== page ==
Referendum on Brexit Terms


#1

According to a poll completed by ComRes, the 53% of people do not believe we should have a referendum on the terms of our exit from the European Union.

#Thoughts? Should we have another referendum?


#2

Also… congratulations to the Financial Times for posting this letter in their newspaper. Very few newspapers would do this…

^^ Click on it to view the whole thing.


#3

“According to a poll completed by ComRes, the 53% of people do not believe we should have a referendum on the terms of our exit from the European Union.”

Makes it sound like the referendum is ABOUT the terms of exit.

“The UK should have a second referendum once terms of leaving the EU have been established”:

Makes it sound like the terms are established, and then you have another brexit vote.


#4

Actually it clearly states: ‘On the terms’.

I very much doubt this was on the voters minds. They took it at face value, that there should not be another referendum on our leaving of it.


#5

Your summary clearly does say “on the terms”, yes, but not the twitter poll.

I’m saying the twitter poll question is implying there should be a second brexit vote, while your title implies the referendum should be about the terms.

Pretty big discrepancy. One referendum is “okay, we’re leaving, let’s decide the terms” and the other one is “with these terms, leave or remain”


#6

You have completely backtracked. Once you said mine was ‘on the terms’, and before you said the Twitter one was ‘one the terms’…

Read the Twitter Post. It clearly says ‘referendum once terms of leaving the EU have been established’. Therefore a referendum after we negotiate, after the 2 years. So after we decide how our exit will be done, we will have a referendum… So it is a ‘with these terms, leave or remain’.


#7

No, there should not be a second referendum. We had a referendum under a Conservative government, and the result will be executed by a Conservative government.


#8

We should never have had one in the first place - constitutionally and politically it makes no sense whatsoever. People voted to leave for so many reasons, and with so many different visions of a post-Brexit Britain.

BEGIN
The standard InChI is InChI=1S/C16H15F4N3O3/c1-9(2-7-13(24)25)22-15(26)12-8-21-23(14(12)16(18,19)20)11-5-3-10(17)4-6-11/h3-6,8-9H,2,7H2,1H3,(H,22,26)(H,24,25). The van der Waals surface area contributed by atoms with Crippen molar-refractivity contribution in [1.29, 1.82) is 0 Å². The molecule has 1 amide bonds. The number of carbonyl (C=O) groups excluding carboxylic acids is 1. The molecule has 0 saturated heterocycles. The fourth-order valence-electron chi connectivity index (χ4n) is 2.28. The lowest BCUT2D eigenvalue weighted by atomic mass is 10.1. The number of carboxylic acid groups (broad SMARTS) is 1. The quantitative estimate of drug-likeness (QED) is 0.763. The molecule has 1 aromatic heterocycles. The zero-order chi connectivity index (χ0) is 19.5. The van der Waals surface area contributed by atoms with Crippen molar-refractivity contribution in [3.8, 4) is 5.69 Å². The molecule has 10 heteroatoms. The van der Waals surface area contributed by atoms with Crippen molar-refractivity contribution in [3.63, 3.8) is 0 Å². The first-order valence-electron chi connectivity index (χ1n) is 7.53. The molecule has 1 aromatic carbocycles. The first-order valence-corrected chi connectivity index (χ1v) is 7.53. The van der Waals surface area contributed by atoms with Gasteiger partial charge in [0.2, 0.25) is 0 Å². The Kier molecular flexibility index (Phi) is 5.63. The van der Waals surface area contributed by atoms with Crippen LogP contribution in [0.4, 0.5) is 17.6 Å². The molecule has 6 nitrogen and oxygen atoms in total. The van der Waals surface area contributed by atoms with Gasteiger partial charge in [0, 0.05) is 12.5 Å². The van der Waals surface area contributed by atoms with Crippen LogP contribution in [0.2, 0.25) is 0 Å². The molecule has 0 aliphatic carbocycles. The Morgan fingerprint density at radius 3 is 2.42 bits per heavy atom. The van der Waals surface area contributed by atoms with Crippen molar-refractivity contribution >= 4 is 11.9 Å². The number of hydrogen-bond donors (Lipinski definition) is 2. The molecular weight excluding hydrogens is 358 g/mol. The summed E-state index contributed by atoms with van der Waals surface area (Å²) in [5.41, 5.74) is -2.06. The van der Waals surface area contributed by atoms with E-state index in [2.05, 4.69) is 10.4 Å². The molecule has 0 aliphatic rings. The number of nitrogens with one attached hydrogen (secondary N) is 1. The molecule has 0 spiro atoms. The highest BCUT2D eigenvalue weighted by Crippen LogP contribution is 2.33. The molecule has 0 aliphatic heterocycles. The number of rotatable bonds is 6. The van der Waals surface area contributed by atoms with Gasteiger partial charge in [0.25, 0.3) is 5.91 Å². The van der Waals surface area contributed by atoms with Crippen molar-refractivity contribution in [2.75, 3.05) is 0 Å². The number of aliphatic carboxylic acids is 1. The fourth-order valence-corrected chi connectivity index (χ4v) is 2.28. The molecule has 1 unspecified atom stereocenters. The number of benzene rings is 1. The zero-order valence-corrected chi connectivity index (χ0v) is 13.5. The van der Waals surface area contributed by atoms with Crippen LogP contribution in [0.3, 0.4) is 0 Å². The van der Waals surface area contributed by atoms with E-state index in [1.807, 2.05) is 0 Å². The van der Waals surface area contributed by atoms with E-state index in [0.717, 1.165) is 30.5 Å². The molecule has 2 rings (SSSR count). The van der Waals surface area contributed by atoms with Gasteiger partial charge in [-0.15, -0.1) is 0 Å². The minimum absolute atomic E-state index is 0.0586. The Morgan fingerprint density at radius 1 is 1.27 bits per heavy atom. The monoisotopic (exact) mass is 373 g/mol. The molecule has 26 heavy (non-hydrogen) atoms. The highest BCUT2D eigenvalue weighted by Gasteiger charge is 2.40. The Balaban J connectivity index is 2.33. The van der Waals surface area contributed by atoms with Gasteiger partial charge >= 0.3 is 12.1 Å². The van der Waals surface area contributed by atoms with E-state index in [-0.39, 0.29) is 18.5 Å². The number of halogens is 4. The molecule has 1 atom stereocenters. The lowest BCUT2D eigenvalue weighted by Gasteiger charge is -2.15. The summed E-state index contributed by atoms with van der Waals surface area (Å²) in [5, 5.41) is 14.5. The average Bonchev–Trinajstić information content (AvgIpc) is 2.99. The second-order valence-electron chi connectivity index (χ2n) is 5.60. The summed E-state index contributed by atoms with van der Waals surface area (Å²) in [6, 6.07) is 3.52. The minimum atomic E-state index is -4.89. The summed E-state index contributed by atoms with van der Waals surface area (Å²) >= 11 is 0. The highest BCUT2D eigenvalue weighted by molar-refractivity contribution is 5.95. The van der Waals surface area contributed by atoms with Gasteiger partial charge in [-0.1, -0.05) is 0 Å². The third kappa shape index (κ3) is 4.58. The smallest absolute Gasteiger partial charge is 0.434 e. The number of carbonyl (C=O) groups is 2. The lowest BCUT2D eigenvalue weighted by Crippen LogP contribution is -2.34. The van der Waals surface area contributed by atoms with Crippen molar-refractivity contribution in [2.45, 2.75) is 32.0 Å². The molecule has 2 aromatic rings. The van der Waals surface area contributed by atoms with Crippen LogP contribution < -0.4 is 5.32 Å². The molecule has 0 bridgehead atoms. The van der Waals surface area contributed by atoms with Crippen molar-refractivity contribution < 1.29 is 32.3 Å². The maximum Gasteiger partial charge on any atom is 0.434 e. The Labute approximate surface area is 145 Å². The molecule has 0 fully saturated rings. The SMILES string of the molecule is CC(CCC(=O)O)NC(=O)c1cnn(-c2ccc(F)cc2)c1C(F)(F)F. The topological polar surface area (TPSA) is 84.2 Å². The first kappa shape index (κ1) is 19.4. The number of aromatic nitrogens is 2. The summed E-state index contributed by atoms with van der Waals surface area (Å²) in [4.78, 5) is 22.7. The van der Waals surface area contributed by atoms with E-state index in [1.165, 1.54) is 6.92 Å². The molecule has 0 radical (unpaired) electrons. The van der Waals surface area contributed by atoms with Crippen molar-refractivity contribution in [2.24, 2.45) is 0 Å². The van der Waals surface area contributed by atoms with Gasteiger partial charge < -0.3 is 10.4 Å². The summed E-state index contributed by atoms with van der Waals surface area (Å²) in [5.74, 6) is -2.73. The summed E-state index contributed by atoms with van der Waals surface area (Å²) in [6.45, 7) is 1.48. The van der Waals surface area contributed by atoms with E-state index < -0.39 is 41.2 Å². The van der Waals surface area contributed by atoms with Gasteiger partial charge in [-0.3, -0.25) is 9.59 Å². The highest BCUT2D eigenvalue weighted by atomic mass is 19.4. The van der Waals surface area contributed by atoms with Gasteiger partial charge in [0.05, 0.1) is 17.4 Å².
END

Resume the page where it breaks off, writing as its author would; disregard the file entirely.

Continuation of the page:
By the logic that gave us a referendum in the first place, then absolutely we should. But practically, I don’t really see much to be gained in terms of further complicating one of the biggest political crises since WW2.


#9

A referendum on the Brexit terms wouldn’t be a very good idea.

If a majority rejected the proposed terms then what would happen?

I’d assume it would simply lengthen the time and expense involved in the negotiations which would be unhelpful for the UK both politically and economically. It would also increase the frustration felt by European Nations who we intend to remain trading partners with.


#10

Manifesto pledge, and it is obvious that we should have had one in the first place because the people voted for it. You cannot deny the people a chance to change their future like this.


#11

[quote=“John, post:10, topic:108879”]
it is obvious that we should have had one in the first place because the people voted for it.[/quote]

The fact that a given number of people think something doesn’t inherently make it more or less of a strong belief.

Of course I could.

Why give people the chance to make society unequivocally worse? Should we have a referendum on the death penalty, or on racial profiling, or on the government’s fiscal policy? And if not, then why have a referendum on anything other than independence?

Additionally, why accept tyranny of the majority?


#12

Well this is inherently dependent on what you find worse. You find that Brexit would be terrible, therefore we should never have a vote on it. This is nothing about inherently having a vote itself though. I could argue: Why should we have a vote every five years because if we voted Labour we could make ourselves worse off…